Mr Varun Mittal, EY’s global emerging markets fintech leader, noted that Singapore received a “very high number of applications” considering the number of licences available. 

Hong Kong, one of Singapore’s top financial rivals, received 29 applications for eight virtual banking licences last year.

“While quantity… is not the sole metric we should look at, it is a good indicator that a diverse set of applicants are keen to address unmet and unserved customer needs,” said Mr Mittal. 

He also noted that even if applicants are unsuccessful, the process helps them embark on the journey to support customers using their existing regulatory status and collaborate with other banks to offer services which they aspire to bring to the market.

However, he said the long-term sustainability and viability of new digital banks will be key, since globally a large proportion of them have yet to become profitable. 

“In the event of an economic downturn, new digital banks could face operational challenges,” he cautioned. 

Nearly two-thirds, or around 65 per cent, of customers are interested in opening digital bank accounts, a study by global marketing information services firm JD Power showed last year.

Meanwhile, professional recruitment services firm Michael Page — in its Singapore Salary Benchmark 2020 report last year — highlighted increased efforts by firms towards digital transformation in anticipation of stronger digital banking infrastructure. The Singapore Business Federation (SBF) said on Sunday that the expansion of the digital banking sector can improve access to finance for underserved SMEs. Two in five businesses said they are facing a credit crunch and the cost of financing remains a challenge, according to SBF's annual National Business Survey.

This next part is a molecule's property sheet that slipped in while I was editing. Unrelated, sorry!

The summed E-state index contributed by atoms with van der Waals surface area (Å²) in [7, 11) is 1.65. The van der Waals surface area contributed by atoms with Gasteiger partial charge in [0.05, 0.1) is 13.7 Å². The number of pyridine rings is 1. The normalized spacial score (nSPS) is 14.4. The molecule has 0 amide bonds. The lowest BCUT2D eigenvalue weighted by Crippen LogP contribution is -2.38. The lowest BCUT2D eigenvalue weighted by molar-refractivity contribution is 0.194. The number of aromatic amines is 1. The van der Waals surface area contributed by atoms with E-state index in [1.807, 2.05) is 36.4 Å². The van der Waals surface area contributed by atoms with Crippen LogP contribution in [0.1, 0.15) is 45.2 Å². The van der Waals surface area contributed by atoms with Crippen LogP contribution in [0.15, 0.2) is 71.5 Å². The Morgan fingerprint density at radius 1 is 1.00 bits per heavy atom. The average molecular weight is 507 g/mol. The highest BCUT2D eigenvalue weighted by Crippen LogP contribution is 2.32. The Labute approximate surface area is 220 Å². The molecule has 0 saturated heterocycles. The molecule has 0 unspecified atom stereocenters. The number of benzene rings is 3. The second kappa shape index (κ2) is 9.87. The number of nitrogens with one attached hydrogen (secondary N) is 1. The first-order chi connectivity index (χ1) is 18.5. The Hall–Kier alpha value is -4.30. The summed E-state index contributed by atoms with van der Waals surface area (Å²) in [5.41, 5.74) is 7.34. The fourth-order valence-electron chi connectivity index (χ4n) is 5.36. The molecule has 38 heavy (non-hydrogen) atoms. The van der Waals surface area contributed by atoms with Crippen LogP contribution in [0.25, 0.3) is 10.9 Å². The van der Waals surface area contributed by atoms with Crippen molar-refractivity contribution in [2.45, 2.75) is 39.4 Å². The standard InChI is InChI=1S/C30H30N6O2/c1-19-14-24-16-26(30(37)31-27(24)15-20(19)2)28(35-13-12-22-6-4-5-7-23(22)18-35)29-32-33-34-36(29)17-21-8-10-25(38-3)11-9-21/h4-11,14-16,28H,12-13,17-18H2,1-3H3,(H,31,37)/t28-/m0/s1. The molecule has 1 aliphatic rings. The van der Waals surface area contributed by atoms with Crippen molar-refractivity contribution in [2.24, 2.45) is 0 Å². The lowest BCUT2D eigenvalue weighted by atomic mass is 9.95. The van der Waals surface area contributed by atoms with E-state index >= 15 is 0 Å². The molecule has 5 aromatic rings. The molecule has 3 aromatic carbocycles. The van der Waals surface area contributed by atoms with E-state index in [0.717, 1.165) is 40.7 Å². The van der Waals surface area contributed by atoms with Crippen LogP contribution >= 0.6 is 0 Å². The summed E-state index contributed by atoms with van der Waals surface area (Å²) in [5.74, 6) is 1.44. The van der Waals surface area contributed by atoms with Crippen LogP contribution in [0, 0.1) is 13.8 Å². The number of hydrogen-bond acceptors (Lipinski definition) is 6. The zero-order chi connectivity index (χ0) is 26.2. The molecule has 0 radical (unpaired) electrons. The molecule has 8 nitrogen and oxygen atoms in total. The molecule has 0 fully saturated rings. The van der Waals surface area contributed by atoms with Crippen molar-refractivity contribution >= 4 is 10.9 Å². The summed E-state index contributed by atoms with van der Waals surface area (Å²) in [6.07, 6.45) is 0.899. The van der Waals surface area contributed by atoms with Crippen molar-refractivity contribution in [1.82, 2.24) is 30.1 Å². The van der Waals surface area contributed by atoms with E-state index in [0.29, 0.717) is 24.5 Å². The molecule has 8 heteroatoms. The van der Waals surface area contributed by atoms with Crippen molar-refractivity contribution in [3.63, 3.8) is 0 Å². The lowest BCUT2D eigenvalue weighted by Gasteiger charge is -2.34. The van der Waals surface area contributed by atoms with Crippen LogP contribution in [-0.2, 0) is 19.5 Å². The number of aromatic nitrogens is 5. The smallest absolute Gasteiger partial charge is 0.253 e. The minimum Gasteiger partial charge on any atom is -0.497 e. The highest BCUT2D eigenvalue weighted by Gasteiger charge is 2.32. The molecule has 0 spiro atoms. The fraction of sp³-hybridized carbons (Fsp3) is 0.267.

One of MAS’ assessment criteria is that the applicants have to employ the innovative use of technology, and also “reach under-served segments of the Singapore market that differentiates it from existing banks”.

Foreign firms may apply, though MAS will only consider applicants who are anchored in Singapore, controlled by Singaporeans and headquartered in Singapore for the digital full bank licences.

Among the contenders for a full digital bank licence who have publicly stated their interests are: 

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    A Grab Finance and Singtel consortium

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    A group led by Razer Fintech that includes Sheng Siong Holdings, FWD, LinkSure Global, Insignia Venture Partners and Carro

  •  

    A consortium comprising luxury business V3 Group, property developer Far East Organization, the Singapore Business Federation, EZ-Link, MSIG Insurance Singapore and Heliconia Capital Management, which is a unit of Temasek

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    Sea, which owns e-commerce platform Shopee

 

Those gunning for a digital wholesale bank licence include:

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    Alibaba’s Ant Financial

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    A consortium led by wealth management tech supplier iFast and China's Yillion Group and Hande Group

  •  

    A group led by Hong Kong based AMTD and comprises Xiaomi, fintech firm Funding Societies and utilities provider SP Group

  •  

    ByteDance Technology, which owns video sharing app Tiktok

  •  

    A group led by Temasek-linked finance company Sheng Ye Capital, and includes financial services firm Phillip Capital and fintech firm Advance AI

 

 

 

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digital bank MAS licence banking finance